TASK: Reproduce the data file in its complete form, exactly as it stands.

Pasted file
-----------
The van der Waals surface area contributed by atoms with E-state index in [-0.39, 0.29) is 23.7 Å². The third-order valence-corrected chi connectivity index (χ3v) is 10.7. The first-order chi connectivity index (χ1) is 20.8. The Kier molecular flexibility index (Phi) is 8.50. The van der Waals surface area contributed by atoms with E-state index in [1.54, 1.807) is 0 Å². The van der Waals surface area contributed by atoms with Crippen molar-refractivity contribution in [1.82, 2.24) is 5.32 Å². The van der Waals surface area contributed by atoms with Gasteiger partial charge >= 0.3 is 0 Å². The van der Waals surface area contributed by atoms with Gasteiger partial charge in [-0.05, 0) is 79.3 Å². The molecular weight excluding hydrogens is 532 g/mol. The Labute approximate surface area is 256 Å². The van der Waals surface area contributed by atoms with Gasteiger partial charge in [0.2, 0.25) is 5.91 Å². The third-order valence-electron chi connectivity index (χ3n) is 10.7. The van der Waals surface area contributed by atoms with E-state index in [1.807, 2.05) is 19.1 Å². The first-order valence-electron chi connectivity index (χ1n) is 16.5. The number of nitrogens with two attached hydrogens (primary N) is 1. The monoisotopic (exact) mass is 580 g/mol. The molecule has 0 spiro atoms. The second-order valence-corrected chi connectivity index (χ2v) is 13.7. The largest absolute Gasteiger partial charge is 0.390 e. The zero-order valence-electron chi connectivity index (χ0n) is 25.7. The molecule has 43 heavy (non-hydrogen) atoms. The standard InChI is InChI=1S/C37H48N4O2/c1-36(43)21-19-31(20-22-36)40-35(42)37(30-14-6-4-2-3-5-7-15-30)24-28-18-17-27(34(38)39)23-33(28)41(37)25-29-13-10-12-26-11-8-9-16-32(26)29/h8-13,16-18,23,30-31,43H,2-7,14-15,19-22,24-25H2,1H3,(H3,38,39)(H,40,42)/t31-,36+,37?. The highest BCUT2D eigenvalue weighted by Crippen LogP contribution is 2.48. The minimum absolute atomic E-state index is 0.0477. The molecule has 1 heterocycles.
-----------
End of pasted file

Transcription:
The van der Waals surface area contributed by atoms with E-state index in [-0.39, 0.29) is 23.7 Å². The third-order valence-corrected chi connectivity index (χ3v) is 10.7. The first-order chi connectivity index (χ1) is 20.8. The Kier molecular flexibility index (Phi) is 8.50. The van der Waals surface area contributed by atoms with E-state index in [1.54, 1.807) is 0 Å². The van der Waals surface area contributed by atoms with Crippen molar-refractivity contribution in [1.82, 2.24) is 5.32 Å². The van der Waals surface area contributed by atoms with Gasteiger partial charge >= 0.3 is 0 Å². The van der Waals surface area contributed by atoms with Gasteiger partial charge in [-0.05, 0) is 79.3 Å². The molecular weight excluding hydrogens is 532 g/mol. The Labute approximate surface area is 256 Å². The van der Waals surface area contributed by atoms with Gasteiger partial charge in [0.2, 0.25) is 5.91 Å². The third-order valence-electron chi connectivity index (χ3n) is 10.7. The van der Waals surface area contributed by atoms with E-state index in [1.807, 2.05) is 19.1 Å². The first-order valence-electron chi connectivity index (χ1n) is 16.5. The number of nitrogens with two attached hydrogens (primary N) is 1. The monoisotopic (exact) mass is 580 g/mol. The molecule has 0 spiro atoms. The second-order valence-corrected chi connectivity index (χ2v) is 13.7. The largest absolute Gasteiger partial charge is 0.390 e. The zero-order valence-electron chi connectivity index (χ0n) is 25.7. The molecule has 43 heavy (non-hydrogen) atoms. The standard InChI is InChI=1S/C37H48N4O2/c1-36(43)21-19-31(20-22-36)40-35(42)37(30-14-6-4-2-3-5-7-15-30)24-28-18-17-27(34(38)39)23-33(28)41(37)25-29-13-10-12-26-11-8-9-16-32(26)29/h8-13,16-18,23,30-31,43H,2-7,14-15,19-22,24-25H2,1H3,(H3,38,39)(H,40,42)/t31-,36+,37?. The highest BCUT2D eigenvalue weighted by Crippen LogP contribution is 2.48. The minimum absolute atomic E-state index is 0.0477. The molecule has 1 heterocycles.